World Cup 2026: next FIFA World Cup host locations, cities and stadiums - including BMO Field and Lumen Field

Looking ahead to the future of the tournament, things have a chance to return to normality in 2026

A World Cup is usually a cause for excitement and celebration. But 2022’s first ever winter World Cup - held in Qatar - is looking a little different.

Everything from the country’s shaky human rights record to the way it secured the honour of hosting the tournament (not to mention the astronomical price of a pint of desert-warm Budweiser) has overshadowed the buildup to what would normally be a fervent festival of football.

Many fans and institutions are boycotting the event, and instead looking ahead to the next World Cup, set to be held in four years time in 2026.

But where exactly will that tournament take place, and what kind of stadiums can we expect to see host top-tier international football? Here is everything you need to know.

Where will the World Cup be held in 2026?

Earlier this year, the 16 host cities for the 2026 World Cup, which will be held in the United States, Canada and Mexico were revealed by FIFA.

The expanded 2026 tournament will feature 48 teams, up from 16 in this year’s competition in Qatar, and will be co-hosted by three countries for the first time.

The selections were confirmed during a ceremony at Rockefeller Centre in New York City, overseen by FIFA president Gianni Infantino.

“We congratulate the 16 FIFA World Cup host cities on their outstanding commitment and passion,” Infantino said in a statement.

“Today is a historic day – for everyone in those cities and states, for FIFA, for Canada, the USA and Mexico who will put on the greatest show on Earth.

Here is everything you need to know.

Clockwise from top left: MetLife Stadium, Canada’s BC Place, LA’s SoFi Stadium, and Estadio Azteca in Mexico City (Photos: Getty Images)

Where will World Cup 2026 games be played?

Atlanta, Boston, Dallas, Houston, Kansas City, Los Angeles, Miami, New York/New Jersey, Philadelphia, San Francisco, and Seattle are among the 11 American cities where matches will be held.

Canadian games will be held in Toronto and Vancouver, while the Mexican matches will be held in Guadalajara, Mexico City and Monterrey.

Cincinnati, Denver, Edmonton, Nashville, Orlando, and Washington D.C/Baltimore were the candidate cities to miss out.

For the first time in 32 years, and for the fourth time overall, North America will host the men’s World Cup.

The 1994 tournament was hosted by the United States and won by Brazil, whereas the 1970 and 1986 tournaments were hosted by Mexico and won by Brazil and Argentina, respectively.

Canada has never hosted the tournament before, but it did host the 2015 Women’s World Cup.

Which stadiums will host games?

Many of the host cities are home to multiple large stadiums which could host World Cup games.

Although there are "soccer-specific stadiums" in Canada and the United States, the largest dedicated football-specific stadium in the US - Nashville’s Geodis Park - only seats 30,000 people, falling short of FIFA’s 40,000-seat minimum.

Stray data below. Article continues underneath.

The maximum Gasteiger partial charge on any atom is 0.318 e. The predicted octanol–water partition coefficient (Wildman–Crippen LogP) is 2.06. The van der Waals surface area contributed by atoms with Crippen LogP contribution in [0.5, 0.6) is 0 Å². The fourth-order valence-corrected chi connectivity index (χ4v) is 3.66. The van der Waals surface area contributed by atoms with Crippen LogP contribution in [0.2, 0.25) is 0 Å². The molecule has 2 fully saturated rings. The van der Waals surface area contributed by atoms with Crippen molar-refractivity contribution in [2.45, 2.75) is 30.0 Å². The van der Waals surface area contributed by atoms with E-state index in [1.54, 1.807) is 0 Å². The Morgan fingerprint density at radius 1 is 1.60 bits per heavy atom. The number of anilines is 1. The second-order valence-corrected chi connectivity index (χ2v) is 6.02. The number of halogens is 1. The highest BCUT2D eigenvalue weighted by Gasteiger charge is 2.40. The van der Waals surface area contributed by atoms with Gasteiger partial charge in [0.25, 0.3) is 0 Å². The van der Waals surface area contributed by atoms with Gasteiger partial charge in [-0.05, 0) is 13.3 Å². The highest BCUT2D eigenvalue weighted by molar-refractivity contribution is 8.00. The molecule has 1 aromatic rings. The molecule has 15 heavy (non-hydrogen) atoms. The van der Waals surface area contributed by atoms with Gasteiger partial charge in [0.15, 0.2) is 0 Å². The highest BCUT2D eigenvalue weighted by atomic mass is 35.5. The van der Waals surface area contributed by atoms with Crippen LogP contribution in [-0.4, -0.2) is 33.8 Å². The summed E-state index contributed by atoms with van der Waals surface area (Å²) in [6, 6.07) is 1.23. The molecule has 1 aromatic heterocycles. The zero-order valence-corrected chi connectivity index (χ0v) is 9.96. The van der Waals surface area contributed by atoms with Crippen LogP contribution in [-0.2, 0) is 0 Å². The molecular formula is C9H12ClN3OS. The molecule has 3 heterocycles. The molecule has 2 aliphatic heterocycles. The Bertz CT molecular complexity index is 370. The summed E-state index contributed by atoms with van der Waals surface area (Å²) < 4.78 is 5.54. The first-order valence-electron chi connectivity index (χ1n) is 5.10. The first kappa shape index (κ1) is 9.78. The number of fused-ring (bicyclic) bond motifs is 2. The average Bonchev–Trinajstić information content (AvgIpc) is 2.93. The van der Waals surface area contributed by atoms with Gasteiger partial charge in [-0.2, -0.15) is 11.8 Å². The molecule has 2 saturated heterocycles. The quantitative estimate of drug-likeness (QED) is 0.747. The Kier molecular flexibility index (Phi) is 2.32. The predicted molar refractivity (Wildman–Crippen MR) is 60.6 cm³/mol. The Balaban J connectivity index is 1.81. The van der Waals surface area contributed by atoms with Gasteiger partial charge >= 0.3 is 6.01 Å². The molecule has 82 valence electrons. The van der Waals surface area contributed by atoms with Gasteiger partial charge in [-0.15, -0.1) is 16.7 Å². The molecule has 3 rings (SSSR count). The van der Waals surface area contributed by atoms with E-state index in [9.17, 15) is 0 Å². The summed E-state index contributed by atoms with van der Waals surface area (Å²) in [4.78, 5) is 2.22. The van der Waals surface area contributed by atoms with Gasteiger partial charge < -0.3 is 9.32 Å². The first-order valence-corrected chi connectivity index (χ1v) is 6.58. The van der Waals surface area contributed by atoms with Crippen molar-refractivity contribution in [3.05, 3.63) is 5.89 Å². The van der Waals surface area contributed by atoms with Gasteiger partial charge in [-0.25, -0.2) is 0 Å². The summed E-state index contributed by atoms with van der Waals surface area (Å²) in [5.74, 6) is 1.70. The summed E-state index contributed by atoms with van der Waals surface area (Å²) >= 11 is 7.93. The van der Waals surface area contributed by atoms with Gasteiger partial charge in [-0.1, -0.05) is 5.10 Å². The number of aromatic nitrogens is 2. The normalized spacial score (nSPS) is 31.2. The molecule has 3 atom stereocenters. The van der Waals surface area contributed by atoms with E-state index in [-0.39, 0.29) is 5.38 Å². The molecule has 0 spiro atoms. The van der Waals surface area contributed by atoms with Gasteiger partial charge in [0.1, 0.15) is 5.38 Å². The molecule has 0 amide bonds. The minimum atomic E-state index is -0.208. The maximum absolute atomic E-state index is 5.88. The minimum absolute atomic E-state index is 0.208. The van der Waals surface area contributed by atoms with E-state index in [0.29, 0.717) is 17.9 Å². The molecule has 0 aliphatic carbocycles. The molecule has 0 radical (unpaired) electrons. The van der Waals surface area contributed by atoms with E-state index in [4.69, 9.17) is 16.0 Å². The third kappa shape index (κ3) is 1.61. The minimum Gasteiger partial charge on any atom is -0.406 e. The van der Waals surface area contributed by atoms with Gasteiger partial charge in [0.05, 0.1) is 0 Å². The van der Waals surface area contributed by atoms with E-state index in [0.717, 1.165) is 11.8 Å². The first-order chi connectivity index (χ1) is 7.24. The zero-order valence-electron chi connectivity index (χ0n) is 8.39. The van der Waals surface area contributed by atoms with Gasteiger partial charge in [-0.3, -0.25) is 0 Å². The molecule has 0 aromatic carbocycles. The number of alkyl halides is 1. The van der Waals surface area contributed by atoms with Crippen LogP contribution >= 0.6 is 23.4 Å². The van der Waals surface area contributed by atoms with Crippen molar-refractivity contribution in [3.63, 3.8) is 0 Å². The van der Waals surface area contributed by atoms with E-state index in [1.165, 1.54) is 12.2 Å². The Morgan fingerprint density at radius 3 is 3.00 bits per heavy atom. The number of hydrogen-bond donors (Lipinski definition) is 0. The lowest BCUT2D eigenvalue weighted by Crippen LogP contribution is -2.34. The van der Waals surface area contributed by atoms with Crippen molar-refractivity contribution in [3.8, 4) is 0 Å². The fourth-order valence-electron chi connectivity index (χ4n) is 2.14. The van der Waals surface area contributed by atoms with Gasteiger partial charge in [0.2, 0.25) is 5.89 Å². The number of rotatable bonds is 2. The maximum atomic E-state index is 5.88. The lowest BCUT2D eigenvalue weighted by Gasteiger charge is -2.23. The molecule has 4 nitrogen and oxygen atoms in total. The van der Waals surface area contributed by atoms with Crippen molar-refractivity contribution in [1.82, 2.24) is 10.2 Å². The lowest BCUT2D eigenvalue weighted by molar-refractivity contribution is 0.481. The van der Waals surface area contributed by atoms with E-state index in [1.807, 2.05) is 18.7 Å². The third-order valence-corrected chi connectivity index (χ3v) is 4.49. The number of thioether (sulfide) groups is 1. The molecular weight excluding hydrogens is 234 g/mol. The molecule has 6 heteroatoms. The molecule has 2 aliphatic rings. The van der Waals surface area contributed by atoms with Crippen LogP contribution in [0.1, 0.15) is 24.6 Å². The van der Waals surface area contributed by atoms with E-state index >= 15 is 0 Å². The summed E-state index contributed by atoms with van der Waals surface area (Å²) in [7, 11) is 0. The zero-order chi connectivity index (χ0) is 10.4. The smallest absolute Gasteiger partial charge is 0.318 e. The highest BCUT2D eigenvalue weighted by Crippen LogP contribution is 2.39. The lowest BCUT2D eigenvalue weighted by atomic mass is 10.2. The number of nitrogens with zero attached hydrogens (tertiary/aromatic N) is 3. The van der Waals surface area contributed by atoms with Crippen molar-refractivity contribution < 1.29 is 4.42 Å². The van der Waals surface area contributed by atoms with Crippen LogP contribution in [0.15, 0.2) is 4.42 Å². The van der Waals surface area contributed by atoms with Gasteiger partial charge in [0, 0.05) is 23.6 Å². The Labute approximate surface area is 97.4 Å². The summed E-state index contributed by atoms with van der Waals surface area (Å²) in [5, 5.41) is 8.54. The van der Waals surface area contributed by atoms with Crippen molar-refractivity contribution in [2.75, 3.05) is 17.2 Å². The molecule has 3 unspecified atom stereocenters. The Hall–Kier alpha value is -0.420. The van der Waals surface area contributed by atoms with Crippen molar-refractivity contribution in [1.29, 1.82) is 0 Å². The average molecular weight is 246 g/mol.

Some stadiums, such as Atlanta’s Mercedes-Benz Stadium and Seattle’s Lumen Field, are utilised by both NFL and MLS clubs, and despite being primarily used for American Football, all of the Canadian and American stadiums have previously been used for football matches on numerous occasions, and are designed to also host such events.

The confirmed list of stadium venues for games is as follows:

Canada

  • Toronto - BMO Field, home of Toronto FC (capacity: 45,000)
  • Vancouver - BC Place, home of the Vancouver Whitecaps (capacity: 54,500)

Mexico

  • Guadalajara - Estadio Akron, home of C.D. Guadalajara (capacity: 49,850)
  • Mexico City - Estadio Azteca, home of Club América, Cruz Azul and the Mexico national team (capacity: 87,523)
  • Monterrey - Estadio BBVA, home of C.F. Monterrey (capacity: 53,500)

United States

  • Atlanta - Mercedes-Benz Stadium, home of the Atlanta Falcons NFL team and Atlanta United FC (capacity: 71,000)
  • Boston - Gillette Stadium, home of the New England Patriots NFL team and New England Revolution (capacity: 65,878)
  • Dallas - AT&T Stadium, home of the Dallas Cowboys NFL team (capacity: 80,000)
  • Houston - NRG Stadium, home of the Houston Texans NFL team (capacity: 72,220)
  • Kansas City - Arrowhead Stadium, home of the Kansas City Chiefs NFL team and former home of Kansas City Wizards (capacity: 76,416)
  • Los Angeles - SoFi Stadium, home of the Los Angeles Chargers and Los Angeles Rams NFL teams (capacity: 70,240)
  • Miami - Hard Rock Stadium, home of the Miami Dolphins NFL team (capacity: 64,767)
  • New York/New Jersey - MetLife Stadium, home of the New York Giants and New York Jets NFL teams (capacity: 82,500)
  • Philadelphia - Lincoln Financial Field, home of the Philadelphia Eagles NFL team (capacity: 69,796)
  • San Francisco Bay Area - Levi’s Stadium, home of the San Francisco 49ers NFL team (capacity: 68,500)
  • Seattle - Lumen Field, home of the Seattle Seahawks NFL team and Seattle Sounders FC (capacity: 69,000)